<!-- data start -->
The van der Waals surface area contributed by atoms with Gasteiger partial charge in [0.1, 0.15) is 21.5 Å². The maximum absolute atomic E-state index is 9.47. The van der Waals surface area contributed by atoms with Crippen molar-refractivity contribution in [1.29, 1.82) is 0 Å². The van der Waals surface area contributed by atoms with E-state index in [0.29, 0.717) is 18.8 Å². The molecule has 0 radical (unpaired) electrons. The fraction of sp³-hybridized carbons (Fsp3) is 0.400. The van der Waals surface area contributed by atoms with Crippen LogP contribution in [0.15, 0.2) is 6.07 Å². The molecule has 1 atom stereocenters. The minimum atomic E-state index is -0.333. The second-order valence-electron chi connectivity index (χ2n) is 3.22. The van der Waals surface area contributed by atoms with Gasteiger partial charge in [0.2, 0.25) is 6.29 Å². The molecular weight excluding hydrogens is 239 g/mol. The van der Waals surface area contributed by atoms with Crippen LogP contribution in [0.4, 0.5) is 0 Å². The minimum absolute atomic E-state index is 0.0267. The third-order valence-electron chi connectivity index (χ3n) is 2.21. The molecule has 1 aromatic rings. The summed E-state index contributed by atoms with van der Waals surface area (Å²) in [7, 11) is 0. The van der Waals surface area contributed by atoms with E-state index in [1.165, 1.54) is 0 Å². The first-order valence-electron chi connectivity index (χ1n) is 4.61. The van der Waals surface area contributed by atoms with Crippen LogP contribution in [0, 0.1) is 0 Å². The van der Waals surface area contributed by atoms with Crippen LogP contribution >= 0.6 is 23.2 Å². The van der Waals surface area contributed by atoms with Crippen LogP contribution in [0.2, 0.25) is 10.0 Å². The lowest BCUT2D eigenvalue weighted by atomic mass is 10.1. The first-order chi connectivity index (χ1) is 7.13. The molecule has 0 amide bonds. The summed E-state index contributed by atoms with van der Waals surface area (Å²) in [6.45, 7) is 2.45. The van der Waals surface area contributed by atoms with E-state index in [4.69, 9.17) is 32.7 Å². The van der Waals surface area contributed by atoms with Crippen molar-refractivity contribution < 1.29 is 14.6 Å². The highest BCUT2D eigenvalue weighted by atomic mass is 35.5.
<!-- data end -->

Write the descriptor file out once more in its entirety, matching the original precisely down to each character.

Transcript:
The van der Waals surface area contributed by atoms with Gasteiger partial charge in [0.1, 0.15) is 21.5 Å². The maximum absolute atomic E-state index is 9.47. The van der Waals surface area contributed by atoms with Crippen molar-refractivity contribution in [1.29, 1.82) is 0 Å². The van der Waals surface area contributed by atoms with E-state index in [0.29, 0.717) is 18.8 Å². The molecule has 0 radical (unpaired) electrons. The fraction of sp³-hybridized carbons (Fsp3) is 0.400. The van der Waals surface area contributed by atoms with Crippen LogP contribution in [0.15, 0.2) is 6.07 Å². The molecule has 1 atom stereocenters. The minimum atomic E-state index is -0.333. The second-order valence-electron chi connectivity index (χ2n) is 3.22. The van der Waals surface area contributed by atoms with Gasteiger partial charge in [0.2, 0.25) is 6.29 Å². The molecular weight excluding hydrogens is 239 g/mol. The van der Waals surface area contributed by atoms with Crippen LogP contribution in [0.4, 0.5) is 0 Å². The minimum absolute atomic E-state index is 0.0267. The third-order valence-electron chi connectivity index (χ3n) is 2.21. The molecule has 1 aromatic rings. The summed E-state index contributed by atoms with van der Waals surface area (Å²) in [7, 11) is 0. The van der Waals surface area contributed by atoms with E-state index in [1.165, 1.54) is 0 Å². The first-order valence-electron chi connectivity index (χ1n) is 4.61. The van der Waals surface area contributed by atoms with Crippen LogP contribution in [0, 0.1) is 0 Å². The van der Waals surface area contributed by atoms with Crippen LogP contribution >= 0.6 is 23.2 Å². The van der Waals surface area contributed by atoms with Crippen LogP contribution in [0.2, 0.25) is 10.0 Å². The lowest BCUT2D eigenvalue weighted by atomic mass is 10.1. The first-order chi connectivity index (χ1) is 7.13. The molecule has 0 amide bonds. The summed E-state index contributed by atoms with van der Waals surface area (Å²) in [6.45, 7) is 2.45. The van der Waals surface area contributed by atoms with E-state index in [4.69, 9.17) is 32.7 Å². The van der Waals surface area contributed by atoms with Crippen molar-refractivity contribution < 1.29 is 14.6 Å². The highest BCUT2D eigenvalue weighted by atomic mass is 35.5.